Neeman: Compulsory arbitration bill to ‘help weak citizens'

Bill will empower magistrate’s court presidents, their deputies to refer litigants to private arbitrators, without parties' consent.

yaakov neeman 311 (photo credit: Courtesy)
yaakov neeman 311
(photo credit: Courtesy)
MKs, lawyers, legal experts and rights groups discussed the finer points of the Compulsory Arbitration Bill on Thursday in a heated debate in the Knesset Constitution, Law and Justice Committee.
The controversial bill, filed earlier this year by the government, would empower magistrate’s court presidents and their deputies to refer litigants to private arbitrators, without the consent of the parties.
Arbitrators would be former district court judges, and either side would be able to appeal against their rulings.
The aim of the bill, which is being prepared for its second and third (final) readings, is to solve the serious backlog faced by the courts by transferring civil litigants to private arbitrators.
The government says the bill is a temporary solution that would remain in force for five years in order to remove that backlog.
According to Justice Minister Yaakov Neeman, who has actively promoted the legislation, the courts currently have a backlog of around half a million cases.
Most of these cases, he added, involve “weak citizens” who have turned to the courts for justice against large and powerful organizations.
However, rights groups have slammed the bill, arguing it is both unconstitutional and stands to damage public trust in the legal system.
Lawyers and academics have also expressed concerns the bill amounts to privatizing the judicial system.
Supreme Court President Dorit Beinisch criticized the bill as “problematic” in a speech on Tuesday evening.
“The rules of ethics that apply to judges don’t apply to arbitrators, who are not subject to the same system of norms that ensure conflicts of interest are avoided,” she said.
Beinisch said the main problem with the bill is it may, in practice, permit the privatization of legal services and erode citizens’ rights to access the courts.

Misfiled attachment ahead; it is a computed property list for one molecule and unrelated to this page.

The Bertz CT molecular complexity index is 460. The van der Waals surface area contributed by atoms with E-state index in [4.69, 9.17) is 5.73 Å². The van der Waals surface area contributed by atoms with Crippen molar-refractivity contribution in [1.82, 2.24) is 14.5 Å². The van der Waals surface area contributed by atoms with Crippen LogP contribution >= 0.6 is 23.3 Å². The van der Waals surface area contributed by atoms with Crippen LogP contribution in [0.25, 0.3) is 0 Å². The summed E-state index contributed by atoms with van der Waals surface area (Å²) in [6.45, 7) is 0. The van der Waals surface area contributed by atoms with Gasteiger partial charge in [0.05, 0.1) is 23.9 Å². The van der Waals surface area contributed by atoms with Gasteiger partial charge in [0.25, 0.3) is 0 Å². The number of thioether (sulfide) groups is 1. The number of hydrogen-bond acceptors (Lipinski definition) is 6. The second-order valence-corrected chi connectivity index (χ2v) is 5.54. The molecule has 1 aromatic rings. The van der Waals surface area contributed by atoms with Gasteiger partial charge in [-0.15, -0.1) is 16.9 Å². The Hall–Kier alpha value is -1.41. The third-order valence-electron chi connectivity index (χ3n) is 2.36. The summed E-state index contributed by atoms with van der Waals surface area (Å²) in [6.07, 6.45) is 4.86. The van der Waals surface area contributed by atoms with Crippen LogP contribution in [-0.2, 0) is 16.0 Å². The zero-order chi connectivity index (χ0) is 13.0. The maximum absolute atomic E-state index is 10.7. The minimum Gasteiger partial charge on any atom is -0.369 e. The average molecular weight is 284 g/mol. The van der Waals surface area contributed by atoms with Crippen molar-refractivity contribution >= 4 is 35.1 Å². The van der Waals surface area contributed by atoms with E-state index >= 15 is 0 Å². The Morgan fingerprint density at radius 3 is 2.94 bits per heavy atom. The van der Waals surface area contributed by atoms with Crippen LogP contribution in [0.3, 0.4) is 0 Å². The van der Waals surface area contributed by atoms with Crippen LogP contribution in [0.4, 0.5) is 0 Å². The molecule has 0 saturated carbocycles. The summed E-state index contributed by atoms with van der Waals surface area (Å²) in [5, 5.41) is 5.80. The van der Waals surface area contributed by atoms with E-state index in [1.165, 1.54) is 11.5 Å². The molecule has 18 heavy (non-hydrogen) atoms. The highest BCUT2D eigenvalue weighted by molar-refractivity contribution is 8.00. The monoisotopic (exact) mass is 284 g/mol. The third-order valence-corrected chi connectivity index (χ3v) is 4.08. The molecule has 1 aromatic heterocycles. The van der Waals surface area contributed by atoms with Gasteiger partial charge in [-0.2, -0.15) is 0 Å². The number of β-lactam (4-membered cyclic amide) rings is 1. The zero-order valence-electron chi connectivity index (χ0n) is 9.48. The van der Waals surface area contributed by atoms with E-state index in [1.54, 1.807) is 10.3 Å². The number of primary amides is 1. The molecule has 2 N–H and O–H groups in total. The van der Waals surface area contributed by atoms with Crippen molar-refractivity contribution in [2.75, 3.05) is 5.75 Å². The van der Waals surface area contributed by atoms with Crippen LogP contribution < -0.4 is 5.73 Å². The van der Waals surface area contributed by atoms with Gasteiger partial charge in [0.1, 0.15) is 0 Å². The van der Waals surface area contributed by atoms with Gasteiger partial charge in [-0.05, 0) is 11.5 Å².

Legal scholars from the Academic Center for Law and Business in Ramat Gan have also dubbed the bill a “prohibited privatization of the judiciary...[which is] an important part of the state’s functions.”
Privatizing the judiciary and transferring judicial authority into private hands is tantamount to privatizing the IDF, the police and the Prisons Service, the Academic Center said.
Academic Center lawyer Efi Michaeli said on Thursday the bill was about “the role of the state vis-a-vis its citizens.”
“When a citizen seeks justice from the state, the state itself should give that justice,” Michaeli said.
However, Neeman dismissed claims about privatization as “ignorance about this law.”
The justice minister reiterated that the bill will only apply to certain civil cases, while those that could affect the wider public would be held before a court.
He said the bill would help weaker citizens, many of whom give up and cancel their cases because of the courts’ backlog.
“This bill will help rebuild trust in the judicial system,” said Neeman.
Daphna Kapeliuk, an arbitration expert at Interdisciplinary Center, Herzliya, supported the law but expressed concerns that arbitrators could end up being biased in favor of the large organizations that weak citizens wanted to sue.

Lawyer Anne Suciu of the Association of Civil Rights in Israel said cases should be held before an independent judiciary, and argued that while the courts’ current workload was intolerable the proposed bill “would only serve to correct an injustice with an injustice.”
Rights groups and legal experts have also expressed concerns the bill will contravene the Basic Law on the Judiciary, according to which judges must be appointed by the president of the state following election by the judicial selection committee.
However, Deputy Attorney-General Orit Korn said safeguards have been written into the bill to ensure it does not ‘significantly’ contravene the Basic Law.